During Ancient Egypt’s 3000-year history incredible feats of building were achieved without technology or modern innovation. Many of these remain standing today. How did this extraordinary civilisation carve and move enormous rocks across deserts and waterways? In this documentary, students embark on an archaeological search to locate and extract lost artefacts that could unlock the mysteries of Egyptian history.
TEACHER BACKGROUND INFORMATION
The Nile River, lifeblood of the ancient world, the rich and powerful Egyptian civilisation to emerge. Treasures of gold and jewels, artefacts and monuments were produced as a symbol of the kingdoms wealth and Pharaoh’s power.
Humanity’s oldest travel route, the Nile River was often used to transport this wealth - albeit at great risk. Today, of all the archaeological sites in Egypt that may still yield ancient treasure, perhaps the richest is the Nile.
In ancient times enormous boats navigated the river's perilous waters loaded with monumental items, obelisks and riches for the pharaoh's royal temples. The question remains: what lost treasures could modern technology reveal at the bottom of the Nile?
In the autumn of 2007, a group of six Egyptian archaeologists arrive in Aswan to embark on a mission to dive beneath the Nile and make the first archaeological map of its riverbed.
This documentary takes us on this quest. First they must assess the challenges of such a task, such as strong currents, low visibility and deep water, and then find ways to overcome them. The archaeologists are joined by an international team of scientists, including Egyptologists and a team from the USA specialised in using high technology for archaeology.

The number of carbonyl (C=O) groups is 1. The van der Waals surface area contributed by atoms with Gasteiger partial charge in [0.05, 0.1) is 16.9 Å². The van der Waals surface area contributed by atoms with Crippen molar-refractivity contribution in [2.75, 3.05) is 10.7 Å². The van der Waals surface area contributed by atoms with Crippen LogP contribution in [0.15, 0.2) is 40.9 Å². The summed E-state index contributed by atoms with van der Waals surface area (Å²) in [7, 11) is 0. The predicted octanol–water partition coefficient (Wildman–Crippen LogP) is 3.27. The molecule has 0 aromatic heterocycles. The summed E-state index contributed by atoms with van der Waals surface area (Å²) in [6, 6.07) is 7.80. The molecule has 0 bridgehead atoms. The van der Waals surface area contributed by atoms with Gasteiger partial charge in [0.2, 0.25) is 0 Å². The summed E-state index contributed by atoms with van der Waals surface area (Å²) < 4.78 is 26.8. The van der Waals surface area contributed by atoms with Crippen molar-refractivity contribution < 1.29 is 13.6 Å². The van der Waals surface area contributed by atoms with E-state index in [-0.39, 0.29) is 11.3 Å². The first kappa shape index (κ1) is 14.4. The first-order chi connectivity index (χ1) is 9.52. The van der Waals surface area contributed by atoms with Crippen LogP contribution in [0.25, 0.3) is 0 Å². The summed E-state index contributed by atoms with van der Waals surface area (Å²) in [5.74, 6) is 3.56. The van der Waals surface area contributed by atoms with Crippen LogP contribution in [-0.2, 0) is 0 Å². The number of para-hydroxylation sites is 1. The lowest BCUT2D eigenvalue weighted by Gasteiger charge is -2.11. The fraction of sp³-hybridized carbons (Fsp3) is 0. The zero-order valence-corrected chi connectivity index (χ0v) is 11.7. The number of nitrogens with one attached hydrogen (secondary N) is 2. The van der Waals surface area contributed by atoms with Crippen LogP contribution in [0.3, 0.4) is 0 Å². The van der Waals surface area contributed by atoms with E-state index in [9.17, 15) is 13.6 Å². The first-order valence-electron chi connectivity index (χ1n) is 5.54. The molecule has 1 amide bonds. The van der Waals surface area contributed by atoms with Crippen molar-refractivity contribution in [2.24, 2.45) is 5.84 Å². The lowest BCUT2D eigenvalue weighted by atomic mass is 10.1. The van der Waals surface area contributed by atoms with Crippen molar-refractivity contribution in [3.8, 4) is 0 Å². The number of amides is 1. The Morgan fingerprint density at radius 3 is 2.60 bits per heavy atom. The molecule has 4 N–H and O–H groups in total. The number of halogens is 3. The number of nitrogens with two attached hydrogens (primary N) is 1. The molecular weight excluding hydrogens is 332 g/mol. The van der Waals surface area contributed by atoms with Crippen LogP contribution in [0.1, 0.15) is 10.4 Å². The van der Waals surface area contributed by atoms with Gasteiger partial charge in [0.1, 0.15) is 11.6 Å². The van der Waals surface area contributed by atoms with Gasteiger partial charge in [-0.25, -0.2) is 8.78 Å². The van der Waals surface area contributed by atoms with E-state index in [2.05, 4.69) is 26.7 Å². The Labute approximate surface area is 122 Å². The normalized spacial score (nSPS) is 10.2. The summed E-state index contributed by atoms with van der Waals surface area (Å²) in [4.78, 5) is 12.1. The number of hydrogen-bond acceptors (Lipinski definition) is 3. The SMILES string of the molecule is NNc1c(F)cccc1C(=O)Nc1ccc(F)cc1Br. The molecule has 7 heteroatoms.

Through painstaking work, and aided by modern technology, the team is able to retrieve a variety of impressive remains from ancient times. Giant obelisks, sphinxes, and a colossus are amongst the treasures discovered.
The teams work together to reconstruct how such monuments were carved out of rock and moved and transported. Alongside the team, we learn and understand from inscriptions on a temple wall, exactly how these massive treasures made their way to the sandy riverbed under the Nile River.
“History is a distinctive and indispensable form of understanding practiced across many generations. Human civilisation is marked by a preservation of the past in oral memory, documents, artefacts, monuments and traditions.”
Shape of the Australian Curriculum: History, 2.4, 2009
Senior Secondary Curriculum reference points
“History is a discipline with its own methods and procedures. It deepens our understanding of humanity, creativity, purposes and values. History draws on and contributes to other bodies of knowledge.”
Shape of the Australian Curriculum: History, 2.5, 2009
In undertaking these tasks, students will:
• Ask and explore inquiry questions about the Nile River and ancient Egypt in detail, finding relevant and comprehensive answers and providing sound explanations and conclusions for historical events
• Use a range of different forms of evidence to provide historical explanations, recognising how these forms of evidence may vary in their value